Thursday, December 17, 2009

The Still on the Hill

If you are visiting the Napa Valley and want a different winetasting experience, visit Charbay on Spring Mountain. Charbay is best known for its distilled spirits but also makes wine. When you visit, you'll learn about the distilling process; however, California law prohibits Charbay from letting you taste spirits. You will be able to taste their wine, some of which are unlike any other wines you will find in the Valley. When I visited yesterday, I tasted their Green Tea and Pomegranate Aperitifs, both of which were delicious. I also tasted Charbay's Pomegranate Dessert Wine. When I tasted this wine by itself, I found it a bit cloying. However, once ice was added, it was delicious. I also tried it mixed with egg nog, which was like drinking cheesecake.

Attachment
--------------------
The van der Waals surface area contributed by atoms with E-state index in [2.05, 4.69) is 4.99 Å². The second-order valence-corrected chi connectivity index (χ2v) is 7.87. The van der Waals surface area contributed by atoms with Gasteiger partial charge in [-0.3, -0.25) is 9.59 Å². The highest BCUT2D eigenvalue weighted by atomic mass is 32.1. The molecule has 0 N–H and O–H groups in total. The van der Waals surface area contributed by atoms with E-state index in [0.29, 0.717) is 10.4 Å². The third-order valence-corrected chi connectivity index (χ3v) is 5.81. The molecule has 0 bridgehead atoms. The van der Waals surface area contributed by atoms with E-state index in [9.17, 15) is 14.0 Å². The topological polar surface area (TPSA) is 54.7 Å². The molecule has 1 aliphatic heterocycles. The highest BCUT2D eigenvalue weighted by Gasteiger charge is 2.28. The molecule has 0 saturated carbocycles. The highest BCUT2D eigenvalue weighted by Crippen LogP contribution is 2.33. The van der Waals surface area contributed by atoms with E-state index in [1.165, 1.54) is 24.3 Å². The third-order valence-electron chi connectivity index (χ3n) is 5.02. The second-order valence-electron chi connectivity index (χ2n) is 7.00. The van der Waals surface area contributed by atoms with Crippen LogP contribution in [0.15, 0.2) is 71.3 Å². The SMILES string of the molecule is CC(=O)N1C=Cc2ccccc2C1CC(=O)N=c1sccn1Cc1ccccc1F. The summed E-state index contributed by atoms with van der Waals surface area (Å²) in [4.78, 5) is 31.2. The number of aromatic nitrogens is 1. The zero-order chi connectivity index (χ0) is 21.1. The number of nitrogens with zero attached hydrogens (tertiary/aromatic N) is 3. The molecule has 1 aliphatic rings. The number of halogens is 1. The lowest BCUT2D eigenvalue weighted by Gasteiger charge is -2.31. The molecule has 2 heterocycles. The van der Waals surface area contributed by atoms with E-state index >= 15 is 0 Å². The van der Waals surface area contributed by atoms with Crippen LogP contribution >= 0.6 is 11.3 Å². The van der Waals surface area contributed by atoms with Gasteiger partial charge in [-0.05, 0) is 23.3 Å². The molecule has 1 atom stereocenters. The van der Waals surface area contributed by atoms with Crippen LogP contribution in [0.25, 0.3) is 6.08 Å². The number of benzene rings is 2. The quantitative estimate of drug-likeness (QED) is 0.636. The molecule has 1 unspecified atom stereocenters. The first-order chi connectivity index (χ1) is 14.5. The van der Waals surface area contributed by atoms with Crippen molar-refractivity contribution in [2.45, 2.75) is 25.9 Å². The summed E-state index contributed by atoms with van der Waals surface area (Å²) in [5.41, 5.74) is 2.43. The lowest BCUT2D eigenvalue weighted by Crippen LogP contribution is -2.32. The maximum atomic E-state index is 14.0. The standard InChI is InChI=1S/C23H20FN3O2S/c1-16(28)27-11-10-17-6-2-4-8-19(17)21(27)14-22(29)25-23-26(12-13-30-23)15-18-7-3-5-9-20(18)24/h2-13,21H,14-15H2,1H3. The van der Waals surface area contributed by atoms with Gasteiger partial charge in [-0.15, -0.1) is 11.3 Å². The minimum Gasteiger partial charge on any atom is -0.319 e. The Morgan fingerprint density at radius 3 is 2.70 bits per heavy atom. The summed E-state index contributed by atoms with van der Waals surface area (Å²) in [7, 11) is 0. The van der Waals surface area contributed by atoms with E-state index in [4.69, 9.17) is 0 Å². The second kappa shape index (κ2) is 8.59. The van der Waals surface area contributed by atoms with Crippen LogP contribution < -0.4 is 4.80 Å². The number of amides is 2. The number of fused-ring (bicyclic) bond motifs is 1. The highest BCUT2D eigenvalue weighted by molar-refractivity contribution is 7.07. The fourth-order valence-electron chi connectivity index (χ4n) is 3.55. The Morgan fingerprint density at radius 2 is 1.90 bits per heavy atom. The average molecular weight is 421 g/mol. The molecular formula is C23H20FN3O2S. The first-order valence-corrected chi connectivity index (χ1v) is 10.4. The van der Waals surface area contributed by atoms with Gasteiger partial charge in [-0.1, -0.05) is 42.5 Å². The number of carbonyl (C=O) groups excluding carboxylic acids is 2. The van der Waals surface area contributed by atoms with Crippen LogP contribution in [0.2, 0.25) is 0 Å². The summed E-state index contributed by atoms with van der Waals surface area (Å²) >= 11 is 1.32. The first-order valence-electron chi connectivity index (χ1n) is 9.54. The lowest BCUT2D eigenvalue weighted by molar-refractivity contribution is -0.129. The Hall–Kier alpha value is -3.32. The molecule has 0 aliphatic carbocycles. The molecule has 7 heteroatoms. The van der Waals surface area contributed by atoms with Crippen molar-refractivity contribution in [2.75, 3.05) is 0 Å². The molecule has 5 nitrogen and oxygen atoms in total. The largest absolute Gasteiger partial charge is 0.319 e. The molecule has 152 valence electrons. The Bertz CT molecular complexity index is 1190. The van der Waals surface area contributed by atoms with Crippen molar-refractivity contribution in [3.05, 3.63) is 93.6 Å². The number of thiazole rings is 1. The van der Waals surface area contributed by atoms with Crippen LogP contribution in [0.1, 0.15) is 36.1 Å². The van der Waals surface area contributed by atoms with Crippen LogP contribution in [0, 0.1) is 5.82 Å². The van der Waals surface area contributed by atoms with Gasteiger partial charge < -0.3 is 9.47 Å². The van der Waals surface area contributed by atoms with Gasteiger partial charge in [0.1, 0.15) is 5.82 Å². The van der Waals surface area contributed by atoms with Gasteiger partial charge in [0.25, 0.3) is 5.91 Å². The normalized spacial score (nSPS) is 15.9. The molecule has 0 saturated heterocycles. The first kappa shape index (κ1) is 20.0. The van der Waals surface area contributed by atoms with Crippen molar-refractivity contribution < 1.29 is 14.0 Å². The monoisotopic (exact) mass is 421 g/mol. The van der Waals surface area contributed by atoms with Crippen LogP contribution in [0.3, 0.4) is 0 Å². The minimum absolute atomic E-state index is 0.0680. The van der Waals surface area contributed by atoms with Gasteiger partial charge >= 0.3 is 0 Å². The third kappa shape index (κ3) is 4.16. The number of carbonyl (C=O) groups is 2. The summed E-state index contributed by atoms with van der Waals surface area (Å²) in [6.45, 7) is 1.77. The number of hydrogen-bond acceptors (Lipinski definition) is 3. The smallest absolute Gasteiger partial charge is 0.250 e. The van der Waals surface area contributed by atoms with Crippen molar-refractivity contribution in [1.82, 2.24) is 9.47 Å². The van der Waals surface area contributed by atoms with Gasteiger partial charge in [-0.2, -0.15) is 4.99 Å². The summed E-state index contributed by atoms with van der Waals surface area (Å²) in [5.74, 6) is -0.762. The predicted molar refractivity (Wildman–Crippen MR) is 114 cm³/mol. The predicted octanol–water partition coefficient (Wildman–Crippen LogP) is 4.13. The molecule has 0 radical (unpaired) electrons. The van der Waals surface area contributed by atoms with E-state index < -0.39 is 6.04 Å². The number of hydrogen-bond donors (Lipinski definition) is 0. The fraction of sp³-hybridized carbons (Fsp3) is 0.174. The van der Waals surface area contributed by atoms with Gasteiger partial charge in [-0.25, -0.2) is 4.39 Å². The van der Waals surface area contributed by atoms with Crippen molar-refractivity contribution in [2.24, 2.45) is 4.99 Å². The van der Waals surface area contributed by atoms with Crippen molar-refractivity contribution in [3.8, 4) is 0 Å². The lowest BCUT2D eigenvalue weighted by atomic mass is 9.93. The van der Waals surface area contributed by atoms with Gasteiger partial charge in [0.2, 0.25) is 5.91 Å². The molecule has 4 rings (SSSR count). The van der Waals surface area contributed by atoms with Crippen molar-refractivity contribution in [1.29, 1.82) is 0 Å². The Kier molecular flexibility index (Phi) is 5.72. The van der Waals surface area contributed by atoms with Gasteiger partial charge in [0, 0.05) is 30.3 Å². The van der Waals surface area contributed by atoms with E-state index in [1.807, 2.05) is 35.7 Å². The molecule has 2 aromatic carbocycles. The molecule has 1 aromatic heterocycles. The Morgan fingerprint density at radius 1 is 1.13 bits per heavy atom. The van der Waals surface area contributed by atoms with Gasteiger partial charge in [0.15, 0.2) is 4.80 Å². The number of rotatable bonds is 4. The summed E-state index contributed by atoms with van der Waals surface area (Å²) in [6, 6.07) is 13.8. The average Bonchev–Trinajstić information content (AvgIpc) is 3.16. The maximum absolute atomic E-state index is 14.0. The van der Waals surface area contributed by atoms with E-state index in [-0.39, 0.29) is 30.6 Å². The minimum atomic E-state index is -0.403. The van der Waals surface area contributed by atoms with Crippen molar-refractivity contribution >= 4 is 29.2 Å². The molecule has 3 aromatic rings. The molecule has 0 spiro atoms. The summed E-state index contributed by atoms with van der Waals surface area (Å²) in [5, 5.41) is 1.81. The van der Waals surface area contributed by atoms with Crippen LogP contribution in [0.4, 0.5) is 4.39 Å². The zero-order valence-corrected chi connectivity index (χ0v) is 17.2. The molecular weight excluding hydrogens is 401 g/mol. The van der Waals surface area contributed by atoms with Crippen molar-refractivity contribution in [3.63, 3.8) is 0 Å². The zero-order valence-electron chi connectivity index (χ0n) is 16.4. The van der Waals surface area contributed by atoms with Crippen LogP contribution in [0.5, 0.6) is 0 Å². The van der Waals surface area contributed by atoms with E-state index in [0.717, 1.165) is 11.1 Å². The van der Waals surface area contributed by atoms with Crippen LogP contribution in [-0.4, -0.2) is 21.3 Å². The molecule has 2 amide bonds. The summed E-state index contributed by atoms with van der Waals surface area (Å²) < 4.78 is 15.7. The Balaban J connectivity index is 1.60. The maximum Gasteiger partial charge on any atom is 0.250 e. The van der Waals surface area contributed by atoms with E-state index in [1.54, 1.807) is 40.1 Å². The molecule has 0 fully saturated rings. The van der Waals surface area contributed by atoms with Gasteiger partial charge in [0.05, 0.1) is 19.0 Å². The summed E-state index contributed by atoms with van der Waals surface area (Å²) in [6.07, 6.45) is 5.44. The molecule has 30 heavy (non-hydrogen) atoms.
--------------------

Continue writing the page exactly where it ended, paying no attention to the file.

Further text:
Charbay is open daily from 10:00 a.m. to 4:00 p.m. For a $20 fee, you'll get an education taste a sample of still wines, ports, dessert wines, and aperitifs. The drive from St. Helena to Charbay up Spring Mt. road is curvy. Allow yourself 15 minutes to get to the winery. Better yet, take a private Napa Valley tour with Blue Heron Custom Tours and Travel and we can make Charbay one of our stops. For more information, phone (866) 326-4237 (toll free) or e-mail

Monday, December 14, 2009

Kosher Wineries in the Napa Valley

Recently I took some folks on tour who wanted to visit kosher wineries in the Napa Valley. It turns out that there are just two: Hagafen Cellars and Covenant Wines. The two offer contrasting winetasting experiences and have different winemaking philosophies.